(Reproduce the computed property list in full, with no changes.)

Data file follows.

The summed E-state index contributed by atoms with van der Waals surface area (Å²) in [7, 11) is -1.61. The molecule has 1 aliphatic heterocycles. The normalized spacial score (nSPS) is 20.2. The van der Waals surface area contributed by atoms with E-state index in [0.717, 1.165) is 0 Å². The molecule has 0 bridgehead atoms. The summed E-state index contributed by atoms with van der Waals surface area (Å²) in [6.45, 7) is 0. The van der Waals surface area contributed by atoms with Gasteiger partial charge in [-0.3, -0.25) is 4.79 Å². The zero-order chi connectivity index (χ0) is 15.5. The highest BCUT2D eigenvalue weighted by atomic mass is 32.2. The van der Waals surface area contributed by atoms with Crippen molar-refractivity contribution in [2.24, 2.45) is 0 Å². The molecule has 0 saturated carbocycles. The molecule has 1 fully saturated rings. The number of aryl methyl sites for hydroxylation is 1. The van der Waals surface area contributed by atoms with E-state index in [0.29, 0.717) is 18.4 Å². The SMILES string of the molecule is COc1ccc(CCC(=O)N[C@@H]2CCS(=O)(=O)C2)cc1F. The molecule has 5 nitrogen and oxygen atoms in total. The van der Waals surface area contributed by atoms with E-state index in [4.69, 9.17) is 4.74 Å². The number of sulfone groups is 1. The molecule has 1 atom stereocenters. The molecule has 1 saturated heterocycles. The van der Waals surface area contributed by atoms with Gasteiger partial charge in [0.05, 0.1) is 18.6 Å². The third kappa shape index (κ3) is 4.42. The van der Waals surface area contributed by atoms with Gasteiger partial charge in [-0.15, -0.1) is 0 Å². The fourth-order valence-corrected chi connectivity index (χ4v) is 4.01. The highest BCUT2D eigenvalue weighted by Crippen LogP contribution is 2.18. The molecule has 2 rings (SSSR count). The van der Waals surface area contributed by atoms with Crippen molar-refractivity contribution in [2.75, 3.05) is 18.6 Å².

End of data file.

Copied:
The summed E-state index contributed by atoms with van der Waals surface area (Å²) in [7, 11) is -1.61. The molecule has 1 aliphatic heterocycles. The normalized spacial score (nSPS) is 20.2. The van der Waals surface area contributed by atoms with E-state index in [0.717, 1.165) is 0 Å². The molecule has 0 bridgehead atoms. The summed E-state index contributed by atoms with van der Waals surface area (Å²) in [6.45, 7) is 0. The van der Waals surface area contributed by atoms with Gasteiger partial charge in [-0.3, -0.25) is 4.79 Å². The zero-order chi connectivity index (χ0) is 15.5. The highest BCUT2D eigenvalue weighted by atomic mass is 32.2. The van der Waals surface area contributed by atoms with Crippen molar-refractivity contribution in [2.24, 2.45) is 0 Å². The molecule has 0 saturated carbocycles. The molecule has 1 fully saturated rings. The number of aryl methyl sites for hydroxylation is 1. The van der Waals surface area contributed by atoms with E-state index in [0.29, 0.717) is 18.4 Å². The SMILES string of the molecule is COc1ccc(CCC(=O)N[C@@H]2CCS(=O)(=O)C2)cc1F. The molecule has 5 nitrogen and oxygen atoms in total. The van der Waals surface area contributed by atoms with E-state index in [4.69, 9.17) is 4.74 Å². The number of sulfone groups is 1. The molecule has 1 atom stereocenters. The molecule has 1 saturated heterocycles. The van der Waals surface area contributed by atoms with Gasteiger partial charge in [0.05, 0.1) is 18.6 Å². The third kappa shape index (κ3) is 4.42. The van der Waals surface area contributed by atoms with Gasteiger partial charge in [-0.15, -0.1) is 0 Å². The fourth-order valence-corrected chi connectivity index (χ4v) is 4.01. The highest BCUT2D eigenvalue weighted by Crippen LogP contribution is 2.18. The molecule has 2 rings (SSSR count). The van der Waals surface area contributed by atoms with Crippen molar-refractivity contribution in [2.75, 3.05) is 18.6 Å².